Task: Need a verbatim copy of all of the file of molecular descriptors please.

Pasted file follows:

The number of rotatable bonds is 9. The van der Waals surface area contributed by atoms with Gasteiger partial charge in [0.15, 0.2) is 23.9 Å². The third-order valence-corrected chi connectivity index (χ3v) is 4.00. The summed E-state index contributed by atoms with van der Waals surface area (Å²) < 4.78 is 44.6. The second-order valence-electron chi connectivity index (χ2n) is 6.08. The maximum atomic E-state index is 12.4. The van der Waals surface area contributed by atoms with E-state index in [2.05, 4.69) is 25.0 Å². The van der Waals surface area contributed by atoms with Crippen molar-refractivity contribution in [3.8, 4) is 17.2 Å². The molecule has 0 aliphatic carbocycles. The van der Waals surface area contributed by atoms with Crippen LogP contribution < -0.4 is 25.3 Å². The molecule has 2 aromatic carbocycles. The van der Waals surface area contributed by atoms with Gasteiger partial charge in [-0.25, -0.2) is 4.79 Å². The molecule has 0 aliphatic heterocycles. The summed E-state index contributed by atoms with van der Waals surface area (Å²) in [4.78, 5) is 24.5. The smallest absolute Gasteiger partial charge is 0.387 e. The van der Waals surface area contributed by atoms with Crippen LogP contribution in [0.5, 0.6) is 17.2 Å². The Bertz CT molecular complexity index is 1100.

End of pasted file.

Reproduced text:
The number of rotatable bonds is 9. The van der Waals surface area contributed by atoms with Gasteiger partial charge in [0.15, 0.2) is 23.9 Å². The third-order valence-corrected chi connectivity index (χ3v) is 4.00. The summed E-state index contributed by atoms with van der Waals surface area (Å²) < 4.78 is 44.6. The second-order valence-electron chi connectivity index (χ2n) is 6.08. The maximum atomic E-state index is 12.4. The van der Waals surface area contributed by atoms with E-state index in [2.05, 4.69) is 25.0 Å². The van der Waals surface area contributed by atoms with Crippen molar-refractivity contribution in [3.8, 4) is 17.2 Å². The molecule has 0 aliphatic carbocycles. The van der Waals surface area contributed by atoms with Crippen LogP contribution < -0.4 is 25.3 Å². The molecule has 2 aromatic carbocycles. The van der Waals surface area contributed by atoms with Gasteiger partial charge in [-0.25, -0.2) is 4.79 Å². The molecule has 0 aliphatic heterocycles. The summed E-state index contributed by atoms with van der Waals surface area (Å²) in [4.78, 5) is 24.5. The smallest absolute Gasteiger partial charge is 0.387 e. The van der Waals surface area contributed by atoms with Crippen LogP contribution in [0.5, 0.6) is 17.2 Å². The Bertz CT molecular complexity index is 1100.